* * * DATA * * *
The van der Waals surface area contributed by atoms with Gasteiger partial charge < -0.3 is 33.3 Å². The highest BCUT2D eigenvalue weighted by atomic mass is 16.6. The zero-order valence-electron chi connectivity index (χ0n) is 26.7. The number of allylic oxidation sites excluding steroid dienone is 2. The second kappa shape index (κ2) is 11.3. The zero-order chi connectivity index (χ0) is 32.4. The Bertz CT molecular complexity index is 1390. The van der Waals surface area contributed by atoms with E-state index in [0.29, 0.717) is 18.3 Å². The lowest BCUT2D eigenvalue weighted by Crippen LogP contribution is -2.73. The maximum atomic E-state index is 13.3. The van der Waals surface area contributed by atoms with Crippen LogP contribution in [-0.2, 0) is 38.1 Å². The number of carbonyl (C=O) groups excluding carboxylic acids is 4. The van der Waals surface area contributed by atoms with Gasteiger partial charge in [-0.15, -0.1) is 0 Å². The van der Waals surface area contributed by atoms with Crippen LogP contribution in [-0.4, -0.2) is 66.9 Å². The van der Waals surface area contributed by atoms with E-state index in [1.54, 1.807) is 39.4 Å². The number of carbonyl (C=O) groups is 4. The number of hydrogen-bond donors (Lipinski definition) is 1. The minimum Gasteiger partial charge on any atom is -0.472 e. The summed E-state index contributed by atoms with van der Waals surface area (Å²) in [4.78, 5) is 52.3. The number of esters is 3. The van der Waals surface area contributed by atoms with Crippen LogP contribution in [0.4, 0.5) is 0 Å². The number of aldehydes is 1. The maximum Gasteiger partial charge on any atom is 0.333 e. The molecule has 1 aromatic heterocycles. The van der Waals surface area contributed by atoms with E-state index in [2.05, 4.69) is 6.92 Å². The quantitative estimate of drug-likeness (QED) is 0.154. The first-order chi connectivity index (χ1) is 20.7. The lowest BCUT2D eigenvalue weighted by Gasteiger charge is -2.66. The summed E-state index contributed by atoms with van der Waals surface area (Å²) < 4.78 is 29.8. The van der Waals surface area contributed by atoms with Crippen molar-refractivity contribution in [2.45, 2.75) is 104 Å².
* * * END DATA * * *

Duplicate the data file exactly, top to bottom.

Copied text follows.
The van der Waals surface area contributed by atoms with Gasteiger partial charge < -0.3 is 33.3 Å². The highest BCUT2D eigenvalue weighted by atomic mass is 16.6. The zero-order valence-electron chi connectivity index (χ0n) is 26.7. The number of allylic oxidation sites excluding steroid dienone is 2. The second kappa shape index (κ2) is 11.3. The zero-order chi connectivity index (χ0) is 32.4. The Bertz CT molecular complexity index is 1390. The van der Waals surface area contributed by atoms with E-state index in [0.29, 0.717) is 18.3 Å². The lowest BCUT2D eigenvalue weighted by Crippen LogP contribution is -2.73. The maximum atomic E-state index is 13.3. The van der Waals surface area contributed by atoms with Crippen LogP contribution in [-0.2, 0) is 38.1 Å². The number of carbonyl (C=O) groups excluding carboxylic acids is 4. The van der Waals surface area contributed by atoms with Gasteiger partial charge in [-0.15, -0.1) is 0 Å². The van der Waals surface area contributed by atoms with Crippen LogP contribution in [-0.4, -0.2) is 66.9 Å². The van der Waals surface area contributed by atoms with E-state index in [1.54, 1.807) is 39.4 Å². The number of carbonyl (C=O) groups is 4. The number of hydrogen-bond donors (Lipinski definition) is 1. The minimum Gasteiger partial charge on any atom is -0.472 e. The summed E-state index contributed by atoms with van der Waals surface area (Å²) in [4.78, 5) is 52.3. The number of esters is 3. The van der Waals surface area contributed by atoms with Crippen LogP contribution in [0.4, 0.5) is 0 Å². The number of aldehydes is 1. The maximum Gasteiger partial charge on any atom is 0.333 e. The molecule has 1 aromatic heterocycles. The van der Waals surface area contributed by atoms with E-state index in [2.05, 4.69) is 6.92 Å². The quantitative estimate of drug-likeness (QED) is 0.154. The first-order chi connectivity index (χ1) is 20.7. The lowest BCUT2D eigenvalue weighted by Gasteiger charge is -2.66. The summed E-state index contributed by atoms with van der Waals surface area (Å²) < 4.78 is 29.8. The van der Waals surface area contributed by atoms with Crippen molar-refractivity contribution in [2.45, 2.75) is 104 Å².